In an Illinois divorce, any property, money, or debts acquired during the marriage is considered marital property and must be divided between the husband and wife. So however, if you are concerned about keeping certain assets separate or protecting assets from division in divorce, there are a few things to keep in mind.
3 Ways to Protect Your Assets in a Divorce
1. Protect Your Assets with a Prenuptial Agreement
The first way to ensure specific assets stay separate and protected from becoming part of the marital estate to be divided is to prepare a prenuptial agreement before you get married. A prenuptial agreement signed by you and your fiancé before you get married allows both of you to dictate what property, income, and debts remain your separate property after the marriage and beyond. If there are bank accounts, retirement accounts, or real estate property that were in your sole name before the marriage and you would like to keep it that way, then a prenuptial agreement is the best way to keep them that way. A pre-nuptial agreement can also contain terms about maintenance/spousal support and what that might look like in the event of divorce. Signing a prenuptial agreement can make the divorce process more streamlined and litigation-free if you and your spouse can agree before the marriage.
2. Protecting Assets with a Post-Nuptial Agreement
If you are already married and missed your chance to get a pre-nuptial agreement in place, you may still be in luck. A post-nuptial agreement can also be entered into to be able to keep separate assets separate in the event of a divorce. A post-nuptial agreement is very similar to a pre-nuptial agreement in form and substance but just gets signed after the marriage date. If you and your spouse agree to enter this agreement, you can still ensure that separate accounts and that income and any other property listed in the post-nuptial agreement are kept separate. Your post-nuptial agreement can also include language regarding spousal support or maintenance and what, if anything, might be paid if there is a divorce.
3. Keep Accounts In Your Name Only
If neither a pre-nuptial nor a post-nuptial agreement are in the cards for you, then there are a few other options to protect some of your property in the event of a divorce. Suppose you receive an inheritance during the marriage or even before the marriage, pursuant to Illinois law. In that case, this inheritance is your separate property and is not able to be divided in a divorce so long as you keep the inheritance funds or property solely in your name. Do not transfer the funds or property into your spouse’s name because then the property becomes marital and cannot be changed back into pre-marital or non-marital property.
If you have any accounts or property from before the marriage that is only in your name, do not change the title or names on the accounts if you want to keep those separate and protected from division. Also, do not put marital funds into these pre-marital accounts. By keeping your already separate property completely separate from any marital and jointly held accounts, you can protect these assets in a divorce, as they would still be considered your non-marital or pre-marital property.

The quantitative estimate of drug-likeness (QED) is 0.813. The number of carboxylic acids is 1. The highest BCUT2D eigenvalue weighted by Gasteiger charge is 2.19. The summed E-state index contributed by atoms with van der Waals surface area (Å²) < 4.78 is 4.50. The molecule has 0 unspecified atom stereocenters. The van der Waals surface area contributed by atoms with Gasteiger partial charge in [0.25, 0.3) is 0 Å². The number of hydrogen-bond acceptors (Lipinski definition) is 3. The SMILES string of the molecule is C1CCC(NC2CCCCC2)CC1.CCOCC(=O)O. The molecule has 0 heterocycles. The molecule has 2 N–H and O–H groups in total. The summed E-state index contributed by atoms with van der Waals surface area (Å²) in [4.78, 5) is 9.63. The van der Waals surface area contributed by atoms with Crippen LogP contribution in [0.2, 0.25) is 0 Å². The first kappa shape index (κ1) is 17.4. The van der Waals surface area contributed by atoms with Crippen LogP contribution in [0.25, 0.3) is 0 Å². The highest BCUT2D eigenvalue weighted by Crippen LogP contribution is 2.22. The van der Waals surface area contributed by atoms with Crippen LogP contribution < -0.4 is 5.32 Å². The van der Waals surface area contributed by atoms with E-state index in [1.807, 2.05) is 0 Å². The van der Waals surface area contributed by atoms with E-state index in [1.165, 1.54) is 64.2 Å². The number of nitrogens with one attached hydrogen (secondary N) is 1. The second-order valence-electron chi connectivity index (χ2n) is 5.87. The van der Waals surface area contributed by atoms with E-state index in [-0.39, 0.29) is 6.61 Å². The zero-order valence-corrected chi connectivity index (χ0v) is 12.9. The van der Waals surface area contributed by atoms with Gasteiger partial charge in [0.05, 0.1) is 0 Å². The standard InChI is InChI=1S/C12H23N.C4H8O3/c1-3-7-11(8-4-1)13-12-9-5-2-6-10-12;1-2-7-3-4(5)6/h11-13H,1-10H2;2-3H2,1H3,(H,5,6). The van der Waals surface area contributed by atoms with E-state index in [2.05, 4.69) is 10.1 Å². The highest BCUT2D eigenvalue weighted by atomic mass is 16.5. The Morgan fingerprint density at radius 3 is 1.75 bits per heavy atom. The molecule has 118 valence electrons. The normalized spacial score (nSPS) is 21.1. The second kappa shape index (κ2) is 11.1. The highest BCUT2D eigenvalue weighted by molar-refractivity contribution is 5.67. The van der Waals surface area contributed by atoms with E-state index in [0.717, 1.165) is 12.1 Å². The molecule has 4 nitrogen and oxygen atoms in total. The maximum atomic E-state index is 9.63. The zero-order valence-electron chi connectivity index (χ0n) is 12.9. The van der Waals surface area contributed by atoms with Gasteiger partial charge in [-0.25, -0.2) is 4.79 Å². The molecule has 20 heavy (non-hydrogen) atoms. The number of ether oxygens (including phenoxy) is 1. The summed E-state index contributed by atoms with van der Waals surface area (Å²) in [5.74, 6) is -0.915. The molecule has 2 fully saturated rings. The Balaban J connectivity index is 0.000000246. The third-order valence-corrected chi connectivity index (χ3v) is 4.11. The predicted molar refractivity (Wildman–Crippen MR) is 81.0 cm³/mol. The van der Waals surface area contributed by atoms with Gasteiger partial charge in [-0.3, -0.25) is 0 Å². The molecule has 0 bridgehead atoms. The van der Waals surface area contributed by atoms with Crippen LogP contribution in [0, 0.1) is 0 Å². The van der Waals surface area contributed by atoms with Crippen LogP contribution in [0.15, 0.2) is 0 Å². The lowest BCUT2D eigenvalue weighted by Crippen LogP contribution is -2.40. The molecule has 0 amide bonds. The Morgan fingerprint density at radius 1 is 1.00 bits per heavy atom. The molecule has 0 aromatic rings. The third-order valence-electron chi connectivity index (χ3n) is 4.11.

How Do You Protect Your Assets During a Divorce?
In general, some other ways to protect your assets during a divorce if you don’t have a pre-nuptial agreement, post-nuptial agreement, inheritance, or separate accounts are the following:
1. Start Separating Bank Accounts
If you only have joint accounts, open an account or accounts in your own name. However, don’t make it a guessing game; let your spouse know you are doing this so you can coordinate payments if monthly expenses and automatic payments were coming out of the joint account. You want to make sure all the bills are paid without putting extra funds in the joint account for your spouse to use.
2. Close Joint Credit Cards
If credit cards are jointly held in your and your spouse’s names, start closing those and splitting the payoff with your spouse. Open cards in your own name, or if you already have credit cards in your own name, start using only those in your name. Doing this makes it so marital debts can be easily determined and allocated, and separate debts can be assigned to the party who incurs them.
3. Take an Inventory of Marital Property
Take pictures of marital property in the house and do an inventory of all items in the marital residence that will need to be divided. To ensure that your spouse does not remove things from the house, take pictures of everything and do an inventory of all assets in the home, garage, and any storage space.
4. Get Statements of All Accounts and Joint Tax Returns
Make sure you get copies of all joint tax returns that were filed so you have this information readily available for your divorce attorney. Also, having statements for all bank accounts, retirement accounts, car loans, credit cards, etc., will allow you to get a big picture of what needs to be allocated between you and your spouse and will help your attorney with negotiations and settlement efforts.
5. Speak to an Experience Divorce Attorney
Make sure to speak to an experienced divorce attorney, like those at Anderson, Boback & Marshall for more details on how to protect your assets in a divorce. With trusted legal advice, you’ll be equipped to protect your assets should you end up facing a divorce.